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Chart: The Epic Collapse of Deutsche Bank

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Chart: The Epic Collapse of Deutsche Bank

The Epic Collapse of Deutsche Bank [Chart]

A timeline showing the fall of one of Europe’s most iconic financial institutions

The Chart of the Week is a weekly Visual Capitalist feature on Fridays.

It’s been almost 10 years in the making, but the fate of one of Europe’s most important financial institutions appears to be sealed.

After a hard-hitting sequence of scandals, poor decisions, and unfortunate events, Frankfurt-based Deutsche Bank shares are now down -48% on the year to $12.60, which is a record-setting low.

Even more stunning is the long-term view of the German institution’s downward spiral.

With a modest $15.8 billion in market capitalization, shares of the 147-year-old company now trade for a paltry 8% of its peak price in May 2007.

The Beginning of the End

If the deaths of Lehman Brothers and Bear Stearns were quick and painless, the coming demise of Deutsche Bank has been long, drawn out, and painful.

In recent times, Deutsche Bank’s investment banking division has been among the largest in the world, comparable in size to Goldman Sachs, JP Morgan, Bank of America, and Citigroup. However, unlike those other names, Deutsche Bank has been walking wounded since the Financial Crisis, and the German bank has never been able to fully recover.

It’s ironic, because in 2009, the company’s CEO Josef Ackermann boldly proclaimed that Deutsche Bank had plenty of capital, and that it was weathering the crisis better than its competitors.

It turned out, however, that the bank was actually hiding $12 billion in losses to avoid a government bailout. Meanwhile, much of the money the bank did make during this turbulent time in the markets stemmed from the manipulation of Libor rates. Those “wins” were short-lived, since the eventual fine to end the Libor probe would be a record-setting $2.5 billion.

The bank finally had to admit that it actually needed more capital.

In 2013, it raised €3 billion with a rights issue, claiming that no additional funds would be needed. Then in 2014 the bank head-scratchingly proceeded to raise €1.5 billion, and after that, another €8 billion.

A Series of Unfortunate Events

In recent years, Deutsche Bank has desperately been trying to reinvent itself.

Having gone through multiple CEOs since the Financial Crisis, the latest attempt at reinvention involves a massive overhaul of operations and staff announced by co-CEO John Cryan in October 2015. The bank is now in the process of cutting 9,000 employees and ceasing operations in 10 countries. This is where our timeline of Deutsche Bank’s most recent woes begins – and the last six months, in particular, have been fast and furious.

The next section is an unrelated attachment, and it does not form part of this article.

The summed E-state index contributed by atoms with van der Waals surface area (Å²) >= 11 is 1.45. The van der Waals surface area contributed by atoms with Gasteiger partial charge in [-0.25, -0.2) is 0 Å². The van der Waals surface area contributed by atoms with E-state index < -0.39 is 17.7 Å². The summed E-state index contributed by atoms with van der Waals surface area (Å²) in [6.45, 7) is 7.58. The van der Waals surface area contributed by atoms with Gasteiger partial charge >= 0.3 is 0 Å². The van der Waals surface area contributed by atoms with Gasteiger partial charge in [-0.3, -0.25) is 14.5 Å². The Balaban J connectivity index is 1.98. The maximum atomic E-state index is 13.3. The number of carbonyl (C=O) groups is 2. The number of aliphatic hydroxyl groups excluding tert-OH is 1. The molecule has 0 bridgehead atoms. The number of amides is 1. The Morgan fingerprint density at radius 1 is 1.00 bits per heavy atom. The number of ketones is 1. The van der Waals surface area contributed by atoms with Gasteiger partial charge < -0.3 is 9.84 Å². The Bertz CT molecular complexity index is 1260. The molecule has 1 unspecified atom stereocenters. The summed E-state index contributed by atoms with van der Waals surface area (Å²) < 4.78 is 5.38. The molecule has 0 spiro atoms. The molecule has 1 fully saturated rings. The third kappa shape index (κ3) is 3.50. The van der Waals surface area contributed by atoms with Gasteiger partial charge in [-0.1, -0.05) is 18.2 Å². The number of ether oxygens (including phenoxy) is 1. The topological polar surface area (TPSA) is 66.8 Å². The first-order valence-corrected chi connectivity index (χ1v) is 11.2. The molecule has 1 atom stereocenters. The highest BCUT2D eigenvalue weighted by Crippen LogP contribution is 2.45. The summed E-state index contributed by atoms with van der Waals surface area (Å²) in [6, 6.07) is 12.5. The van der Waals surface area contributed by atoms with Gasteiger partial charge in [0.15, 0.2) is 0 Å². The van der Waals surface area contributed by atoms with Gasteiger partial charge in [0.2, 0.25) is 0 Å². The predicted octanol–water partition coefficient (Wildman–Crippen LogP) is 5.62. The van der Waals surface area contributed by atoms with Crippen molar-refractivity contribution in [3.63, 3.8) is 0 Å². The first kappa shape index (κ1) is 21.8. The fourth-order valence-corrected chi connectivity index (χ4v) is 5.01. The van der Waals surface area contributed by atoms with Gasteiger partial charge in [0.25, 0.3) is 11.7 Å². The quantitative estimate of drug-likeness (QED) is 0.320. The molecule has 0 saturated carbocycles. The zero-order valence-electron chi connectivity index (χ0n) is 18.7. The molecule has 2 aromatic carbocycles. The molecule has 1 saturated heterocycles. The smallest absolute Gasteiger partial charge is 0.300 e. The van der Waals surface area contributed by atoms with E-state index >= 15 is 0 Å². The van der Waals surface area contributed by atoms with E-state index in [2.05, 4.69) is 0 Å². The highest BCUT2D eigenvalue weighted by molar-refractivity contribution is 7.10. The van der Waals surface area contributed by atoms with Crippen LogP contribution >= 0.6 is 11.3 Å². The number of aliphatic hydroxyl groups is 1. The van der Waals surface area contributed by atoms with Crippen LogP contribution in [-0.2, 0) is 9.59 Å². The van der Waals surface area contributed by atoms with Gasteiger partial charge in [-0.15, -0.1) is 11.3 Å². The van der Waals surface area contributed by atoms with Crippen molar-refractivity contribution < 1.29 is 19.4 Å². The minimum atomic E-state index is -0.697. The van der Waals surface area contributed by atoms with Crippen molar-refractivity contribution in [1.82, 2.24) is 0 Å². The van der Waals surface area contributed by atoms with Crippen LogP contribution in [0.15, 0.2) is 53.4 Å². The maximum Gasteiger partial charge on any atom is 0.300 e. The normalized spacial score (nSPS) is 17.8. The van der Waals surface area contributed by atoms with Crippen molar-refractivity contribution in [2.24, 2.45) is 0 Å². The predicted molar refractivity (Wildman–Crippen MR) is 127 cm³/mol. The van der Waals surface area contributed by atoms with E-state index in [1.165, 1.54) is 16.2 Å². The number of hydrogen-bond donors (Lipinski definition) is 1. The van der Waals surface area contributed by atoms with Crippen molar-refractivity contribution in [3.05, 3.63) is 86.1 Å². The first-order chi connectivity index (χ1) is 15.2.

Deutsche Bank started the year by announcing a record-setting loss in 2015 of €6.8 billion.

Cryan went on an immediate PR binge, proclaiming that the bank was “rock solid”. German Finance Minister Wolfgang Schäuble even went out of his way to say he had “no concerns” about Deutsche Bank.

Translation: things are in full-on crisis mode.

In the following weeks, here’s what happened:

  • May 16, 2016: Berenberg Bank warns that DB’s woes may be “insurmountable”, noting that DB is more than 40x levered.
  • June 2, 2016: Two ex-DB employees are charged in ongoing U.S. Libor probe for rigging interest rates. Meanwhile, the UK’s Financial Conduct Authority says there are at least 29 DB employees involved in the scandal.
  • June 23, 2016: Brexit decision hits DB hard. The bank is the largest European bank in London and receives 19% of its revenues from the UK.
  • June 29, 2016: IMF issues statement that “DB appears to be the most important net contributor to systemic risks”.
  • June 30, 2016: Federal Reserve announces that DB fails Fed stress test in US, due to “poor risk management and financial planning”.

Doesn’t sound “rock solid”, does it?

Now the real question: what happens to Deutsche Bank’s derivative book, which has a notional value of €52 trillion, if the bank is insolvent?

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Banks

Visualizing the Importance of Trust to the Banking Industry

In the digital age, the issue of trust is emerging as the game-changing factor in how consumers choose financial services brands.

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Visualizing the Importance of Trust to the Banking Industry

In the digital age, money is becoming less tangible.

Not only is carrying physical cash more of a rarity, but we are now able to even make contactless payments for many of the products and services we use on the fly.

Our financial transactions are starting to be analyzed and optimized by artificial intelligence. Meanwhile, investments and bills are paid online, and even checks can now be deposited through our phones. Who has the time to visit a physical bank these days, anyways?

Trust in the Digital Age

The migration of financial services to the cloud is increasing access to banking solutions, while breaking down barriers of entry to the industry. It’s also creating opportunities for new service offerings that can leverage technology, data, and scale.

However, as today’s infographic from Raconteur shows, this digital migration has a crucial side effect: trust in financial services has emerged as a dominant driver of consumer activity.

This likely boils down to a couple major factors:

  • Tangibility